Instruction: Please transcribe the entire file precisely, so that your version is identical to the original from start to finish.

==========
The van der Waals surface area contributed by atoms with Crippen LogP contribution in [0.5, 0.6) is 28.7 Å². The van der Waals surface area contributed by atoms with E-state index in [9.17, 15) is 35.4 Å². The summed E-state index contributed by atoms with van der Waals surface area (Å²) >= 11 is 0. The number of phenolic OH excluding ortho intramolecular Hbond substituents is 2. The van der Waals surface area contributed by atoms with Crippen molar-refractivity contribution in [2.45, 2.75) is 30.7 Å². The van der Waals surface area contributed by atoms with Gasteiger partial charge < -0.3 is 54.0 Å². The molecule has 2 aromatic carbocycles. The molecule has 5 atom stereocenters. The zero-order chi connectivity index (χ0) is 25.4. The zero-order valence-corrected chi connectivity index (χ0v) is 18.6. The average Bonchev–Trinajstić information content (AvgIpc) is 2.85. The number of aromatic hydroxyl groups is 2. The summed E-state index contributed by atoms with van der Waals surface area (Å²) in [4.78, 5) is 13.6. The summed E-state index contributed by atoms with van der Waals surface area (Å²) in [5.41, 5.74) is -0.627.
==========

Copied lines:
The van der Waals surface area contributed by atoms with Crippen LogP contribution in [0.5, 0.6) is 28.7 Å². The van der Waals surface area contributed by atoms with E-state index in [9.17, 15) is 35.4 Å². The summed E-state index contributed by atoms with van der Waals surface area (Å²) >= 11 is 0. The number of phenolic OH excluding ortho intramolecular Hbond substituents is 2. The van der Waals surface area contributed by atoms with Crippen molar-refractivity contribution in [2.45, 2.75) is 30.7 Å². The van der Waals surface area contributed by atoms with Gasteiger partial charge < -0.3 is 54.0 Å². The molecule has 2 aromatic carbocycles. The molecule has 5 atom stereocenters. The zero-order chi connectivity index (χ0) is 25.4. The zero-order valence-corrected chi connectivity index (χ0v) is 18.6. The average Bonchev–Trinajstić information content (AvgIpc) is 2.85. The number of aromatic hydroxyl groups is 2. The summed E-state index contributed by atoms with van der Waals surface area (Å²) in [4.78, 5) is 13.6. The summed E-state index contributed by atoms with van der Waals surface area (Å²) in [5.41, 5.74) is -0.627.